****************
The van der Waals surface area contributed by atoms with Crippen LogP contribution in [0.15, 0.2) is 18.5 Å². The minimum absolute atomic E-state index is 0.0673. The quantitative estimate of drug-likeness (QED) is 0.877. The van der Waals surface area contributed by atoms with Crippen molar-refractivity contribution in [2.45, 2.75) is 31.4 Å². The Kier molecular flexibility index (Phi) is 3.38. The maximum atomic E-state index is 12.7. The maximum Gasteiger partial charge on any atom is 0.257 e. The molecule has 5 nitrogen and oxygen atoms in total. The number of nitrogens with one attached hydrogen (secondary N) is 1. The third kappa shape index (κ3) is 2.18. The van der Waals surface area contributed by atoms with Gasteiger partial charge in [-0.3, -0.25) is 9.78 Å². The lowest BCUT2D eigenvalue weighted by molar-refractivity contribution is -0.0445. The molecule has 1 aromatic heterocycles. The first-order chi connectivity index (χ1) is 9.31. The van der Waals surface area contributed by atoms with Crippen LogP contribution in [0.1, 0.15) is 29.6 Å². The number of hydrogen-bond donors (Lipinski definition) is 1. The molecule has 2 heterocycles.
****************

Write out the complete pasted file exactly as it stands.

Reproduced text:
The van der Waals surface area contributed by atoms with Crippen LogP contribution in [0.15, 0.2) is 18.5 Å². The minimum absolute atomic E-state index is 0.0673. The quantitative estimate of drug-likeness (QED) is 0.877. The van der Waals surface area contributed by atoms with Crippen molar-refractivity contribution in [2.45, 2.75) is 31.4 Å². The Kier molecular flexibility index (Phi) is 3.38. The maximum atomic E-state index is 12.7. The maximum Gasteiger partial charge on any atom is 0.257 e. The molecule has 5 nitrogen and oxygen atoms in total. The number of nitrogens with one attached hydrogen (secondary N) is 1. The third kappa shape index (κ3) is 2.18. The van der Waals surface area contributed by atoms with Gasteiger partial charge in [-0.3, -0.25) is 9.78 Å². The lowest BCUT2D eigenvalue weighted by molar-refractivity contribution is -0.0445. The molecule has 1 aromatic heterocycles. The first-order chi connectivity index (χ1) is 9.31. The van der Waals surface area contributed by atoms with Crippen LogP contribution in [0.1, 0.15) is 29.6 Å². The number of hydrogen-bond donors (Lipinski definition) is 1. The molecule has 2 heterocycles.